Israel One to Four: 1 Deadlock, 2 Years, 3 Lockdowns, 4 Elections

voting station
© Hanay, Israel,  Creative Commons Attribution-Share Alike 3.0 (https://creativecommons.org/licenses/by-sa/3.0), via Wikimedia Commons

On the night of the 22nd of December 2020, the Knesset (Israeli parliament) disbanded, sending Israel to early elections only 9 months after its last. This will be the fourth round of Israeli elections in just two years, and according to current polls even a fifth round might be around the corner.

How Did We Get Here?

The Israeli political crisis began with a deadlock formed due to criminal charges of corruption against Prime Minister Netanyahu. The prime minister was officially indicted for breach of trust, accepting bribes and fraud in 2019. Yet Netanyahu refused to resign, claiming that the charges were falsified to remove him ‘undemocratically’ from office. His response was then heavily criticized in the media and in the public grew an Anti-Netanyahu sentiment. Election polls started showing that for the first time in years, he would not be able to collect the minimum 61 seats needed to form a government.

Surprisingly, it was not the nationwide criticism that led to the first round of early elections in 2019, but a disagreement due to security concerns and the new military draft bill. Netanyahu’s conservative Likud party stood behind him, but hawkish Defense Minister Avigdor Liberman resigned from Netanyahu’s government, condemning its inaction while rockets are fired at the south of the country, as well as refusing to soften the draft bill at the request of the Ultra-Orthodox parties. This resignation led to the disbanding of parliament and the first round of elections set in April 2019.

Netanyahu’s corruption cases became the central issue in these elections and a union of parties was formed to oppose Netanyahu’s until then predominant Likud party. The new coalition of parties was called “Blue & White” and was led by Benny Gantz and Yair Lapid. This new political force became the leader of the new Anti-Netanyahu camp together with the Israeli Left-Wing and Liberman’s right-wing secular Yisrael Beitenu party.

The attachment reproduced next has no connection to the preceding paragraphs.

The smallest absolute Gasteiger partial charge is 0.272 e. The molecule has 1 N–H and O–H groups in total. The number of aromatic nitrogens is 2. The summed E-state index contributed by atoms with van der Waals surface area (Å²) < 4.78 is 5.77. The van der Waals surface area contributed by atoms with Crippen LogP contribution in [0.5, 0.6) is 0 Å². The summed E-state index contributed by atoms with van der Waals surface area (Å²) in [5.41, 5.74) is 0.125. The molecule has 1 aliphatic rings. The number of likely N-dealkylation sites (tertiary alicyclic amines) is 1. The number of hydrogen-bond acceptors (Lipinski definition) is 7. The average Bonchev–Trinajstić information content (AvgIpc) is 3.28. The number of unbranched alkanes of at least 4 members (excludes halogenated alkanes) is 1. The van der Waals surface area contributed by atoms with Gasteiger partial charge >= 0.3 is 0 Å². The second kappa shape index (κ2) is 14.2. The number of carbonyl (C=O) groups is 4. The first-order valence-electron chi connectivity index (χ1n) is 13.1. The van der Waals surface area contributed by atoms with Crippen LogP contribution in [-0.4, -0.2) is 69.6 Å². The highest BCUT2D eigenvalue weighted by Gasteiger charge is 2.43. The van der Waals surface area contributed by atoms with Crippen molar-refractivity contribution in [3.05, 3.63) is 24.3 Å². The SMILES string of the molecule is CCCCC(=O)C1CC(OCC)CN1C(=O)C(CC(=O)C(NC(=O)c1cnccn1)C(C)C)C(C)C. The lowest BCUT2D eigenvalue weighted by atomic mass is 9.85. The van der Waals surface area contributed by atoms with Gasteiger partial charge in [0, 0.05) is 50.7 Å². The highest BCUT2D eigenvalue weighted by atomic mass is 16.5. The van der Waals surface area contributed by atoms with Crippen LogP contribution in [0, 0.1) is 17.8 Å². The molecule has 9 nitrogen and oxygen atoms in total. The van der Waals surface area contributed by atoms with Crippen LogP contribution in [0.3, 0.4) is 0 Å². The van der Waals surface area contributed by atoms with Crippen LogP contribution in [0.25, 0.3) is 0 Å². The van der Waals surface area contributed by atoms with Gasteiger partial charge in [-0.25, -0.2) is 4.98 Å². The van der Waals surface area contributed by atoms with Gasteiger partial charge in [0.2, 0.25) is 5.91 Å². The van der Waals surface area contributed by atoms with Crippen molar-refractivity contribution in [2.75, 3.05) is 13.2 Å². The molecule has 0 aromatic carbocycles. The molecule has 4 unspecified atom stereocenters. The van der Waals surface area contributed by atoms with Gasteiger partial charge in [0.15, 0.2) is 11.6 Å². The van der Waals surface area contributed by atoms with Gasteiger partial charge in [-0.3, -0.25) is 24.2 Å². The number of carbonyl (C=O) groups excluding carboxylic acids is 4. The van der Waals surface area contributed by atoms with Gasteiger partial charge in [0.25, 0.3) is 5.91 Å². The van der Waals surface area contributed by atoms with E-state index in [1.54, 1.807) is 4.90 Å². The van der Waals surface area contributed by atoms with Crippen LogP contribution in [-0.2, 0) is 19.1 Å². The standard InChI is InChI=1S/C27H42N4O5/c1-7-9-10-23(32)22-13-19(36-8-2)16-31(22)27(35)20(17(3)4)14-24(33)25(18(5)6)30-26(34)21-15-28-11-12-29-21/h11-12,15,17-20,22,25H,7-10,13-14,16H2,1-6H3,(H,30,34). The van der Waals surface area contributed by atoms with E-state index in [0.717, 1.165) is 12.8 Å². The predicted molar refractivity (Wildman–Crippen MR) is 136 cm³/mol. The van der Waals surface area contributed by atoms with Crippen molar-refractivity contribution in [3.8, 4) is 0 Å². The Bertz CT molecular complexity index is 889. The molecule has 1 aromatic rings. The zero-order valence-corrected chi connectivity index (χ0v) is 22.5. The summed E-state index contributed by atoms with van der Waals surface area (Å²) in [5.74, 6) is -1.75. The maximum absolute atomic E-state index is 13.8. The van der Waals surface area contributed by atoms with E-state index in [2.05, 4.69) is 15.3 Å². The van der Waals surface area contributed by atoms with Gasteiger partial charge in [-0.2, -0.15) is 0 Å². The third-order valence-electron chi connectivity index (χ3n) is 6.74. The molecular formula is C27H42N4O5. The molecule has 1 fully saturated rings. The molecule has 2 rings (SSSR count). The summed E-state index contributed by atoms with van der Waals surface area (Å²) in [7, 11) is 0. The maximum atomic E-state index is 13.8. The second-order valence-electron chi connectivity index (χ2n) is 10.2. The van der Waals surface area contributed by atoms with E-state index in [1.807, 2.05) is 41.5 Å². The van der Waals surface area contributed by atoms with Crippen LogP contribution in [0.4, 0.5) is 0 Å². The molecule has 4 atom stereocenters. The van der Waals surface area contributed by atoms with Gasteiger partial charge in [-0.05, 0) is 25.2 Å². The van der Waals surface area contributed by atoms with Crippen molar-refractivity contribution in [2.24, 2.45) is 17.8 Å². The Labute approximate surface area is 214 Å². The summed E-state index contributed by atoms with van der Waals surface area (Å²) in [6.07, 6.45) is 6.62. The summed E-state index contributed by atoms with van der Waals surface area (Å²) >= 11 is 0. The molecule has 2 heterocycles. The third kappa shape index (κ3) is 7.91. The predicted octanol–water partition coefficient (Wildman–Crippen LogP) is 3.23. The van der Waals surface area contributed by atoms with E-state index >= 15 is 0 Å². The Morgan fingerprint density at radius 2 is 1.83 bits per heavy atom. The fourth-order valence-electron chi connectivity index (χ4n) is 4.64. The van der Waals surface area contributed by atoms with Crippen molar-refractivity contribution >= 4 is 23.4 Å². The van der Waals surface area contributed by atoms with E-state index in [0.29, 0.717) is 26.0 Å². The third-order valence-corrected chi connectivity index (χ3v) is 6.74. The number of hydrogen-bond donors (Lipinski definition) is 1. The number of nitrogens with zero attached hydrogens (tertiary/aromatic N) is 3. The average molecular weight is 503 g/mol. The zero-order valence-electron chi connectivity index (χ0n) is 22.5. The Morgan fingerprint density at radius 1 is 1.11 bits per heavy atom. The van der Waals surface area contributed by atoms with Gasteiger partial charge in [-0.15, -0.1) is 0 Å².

The first round of elections ended in a 60-60 Knesset seat tie, with both blocs unwilling to compromise, thus beginning the political deadlock. This continued in the September 2019 and March 2020 elections, and neither Netanyahu nor Gantz were able to form a government. With the spread of the Covid19 virus, public demand for unity pushed the two party-leaders into forming a unity government, enforced by a strict legal document granting both leaders veto powers and setting clear dates for Prime Minister rotation.

The Unity Government and the Creation of the New Camps

This agreement was rejected by many in the Anti-Netanyahu camp, after having vowed not to join any government with Netanyahu. They claimed that a corrupt leader would abide such an agreement only as long as it suits him. So, the Anti-Netanyahu Separatists left Blue & White and congregated in the liberal centrist Yesh Atid party under Yair Lapid. With this, the clear Right-Wing Left-Wing lines became blurred as both could be found in government and in the Opposition. On the other hand, the Anti-Netanyahu camp seemed for a time even stronger than before.

Despite claiming that dealing with Covid19 is a top priority, the new union government was plagued with infighting, trying to pin failures on political opponents and taking credit for successes within the coalition. This increased the already existing public outrage, and for most of 2020 and beginning of 2021, thousands of protesters gathered on the weekends outside of Prime Minster Netanyahu’s residence. But again, not public pressure led to early elections, but an inner government rift.

The strict legal document signed by both party leaders had one fatal flaw, it stated that if no national budget is passed, parliament would be automatically disbanded. This allowed Netanyahu to avoid relinquishing his position, by not passing a budget until the end of 2020. On December 22nd, it was officially decided that Israel would go to a fourth round of elections, doing so while plagued by Covid19 and lacking agreement on the national budget.